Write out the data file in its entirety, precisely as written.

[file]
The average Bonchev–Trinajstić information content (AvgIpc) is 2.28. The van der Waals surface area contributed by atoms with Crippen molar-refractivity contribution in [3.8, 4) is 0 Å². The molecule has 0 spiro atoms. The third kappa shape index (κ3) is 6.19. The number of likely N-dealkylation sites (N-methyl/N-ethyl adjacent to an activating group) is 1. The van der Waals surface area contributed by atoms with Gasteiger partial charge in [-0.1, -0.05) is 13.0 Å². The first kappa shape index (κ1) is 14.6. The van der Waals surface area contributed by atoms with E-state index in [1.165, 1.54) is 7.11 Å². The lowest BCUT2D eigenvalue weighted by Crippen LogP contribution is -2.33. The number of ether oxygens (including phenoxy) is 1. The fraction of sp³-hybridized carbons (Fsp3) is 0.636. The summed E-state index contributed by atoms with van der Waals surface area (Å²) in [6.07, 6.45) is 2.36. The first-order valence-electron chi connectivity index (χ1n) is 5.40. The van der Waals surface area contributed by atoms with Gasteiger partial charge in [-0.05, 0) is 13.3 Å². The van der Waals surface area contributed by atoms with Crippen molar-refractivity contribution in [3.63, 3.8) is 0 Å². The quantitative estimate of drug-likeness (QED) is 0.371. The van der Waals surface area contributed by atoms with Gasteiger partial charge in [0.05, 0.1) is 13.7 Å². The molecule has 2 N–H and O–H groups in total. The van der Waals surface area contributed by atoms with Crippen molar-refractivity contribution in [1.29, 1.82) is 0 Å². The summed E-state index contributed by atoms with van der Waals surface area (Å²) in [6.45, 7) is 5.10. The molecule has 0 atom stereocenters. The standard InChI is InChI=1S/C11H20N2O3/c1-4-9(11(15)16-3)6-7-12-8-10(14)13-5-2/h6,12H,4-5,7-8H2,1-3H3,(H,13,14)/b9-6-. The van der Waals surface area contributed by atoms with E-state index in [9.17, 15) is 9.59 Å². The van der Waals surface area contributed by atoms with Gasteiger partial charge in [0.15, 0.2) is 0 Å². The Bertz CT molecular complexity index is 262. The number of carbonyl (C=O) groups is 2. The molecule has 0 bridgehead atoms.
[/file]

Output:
The average Bonchev–Trinajstić information content (AvgIpc) is 2.28. The van der Waals surface area contributed by atoms with Crippen molar-refractivity contribution in [3.8, 4) is 0 Å². The molecule has 0 spiro atoms. The third kappa shape index (κ3) is 6.19. The number of likely N-dealkylation sites (N-methyl/N-ethyl adjacent to an activating group) is 1. The van der Waals surface area contributed by atoms with Gasteiger partial charge in [-0.1, -0.05) is 13.0 Å². The first kappa shape index (κ1) is 14.6. The van der Waals surface area contributed by atoms with E-state index in [1.165, 1.54) is 7.11 Å². The lowest BCUT2D eigenvalue weighted by Crippen LogP contribution is -2.33. The number of ether oxygens (including phenoxy) is 1. The fraction of sp³-hybridized carbons (Fsp3) is 0.636. The summed E-state index contributed by atoms with van der Waals surface area (Å²) in [6.07, 6.45) is 2.36. The first-order valence-electron chi connectivity index (χ1n) is 5.40. The van der Waals surface area contributed by atoms with Gasteiger partial charge in [-0.05, 0) is 13.3 Å². The van der Waals surface area contributed by atoms with Crippen molar-refractivity contribution in [3.63, 3.8) is 0 Å². The quantitative estimate of drug-likeness (QED) is 0.371. The van der Waals surface area contributed by atoms with Gasteiger partial charge in [0.05, 0.1) is 13.7 Å². The molecule has 2 N–H and O–H groups in total. The van der Waals surface area contributed by atoms with Crippen molar-refractivity contribution in [1.29, 1.82) is 0 Å². The summed E-state index contributed by atoms with van der Waals surface area (Å²) in [6.45, 7) is 5.10. The molecule has 0 atom stereocenters. The standard InChI is InChI=1S/C11H20N2O3/c1-4-9(11(15)16-3)6-7-12-8-10(14)13-5-2/h6,12H,4-5,7-8H2,1-3H3,(H,13,14)/b9-6-. The van der Waals surface area contributed by atoms with E-state index in [9.17, 15) is 9.59 Å². The van der Waals surface area contributed by atoms with Gasteiger partial charge in [0.15, 0.2) is 0 Å². The Bertz CT molecular complexity index is 262. The number of carbonyl (C=O) groups is 2. The molecule has 0 bridgehead atoms.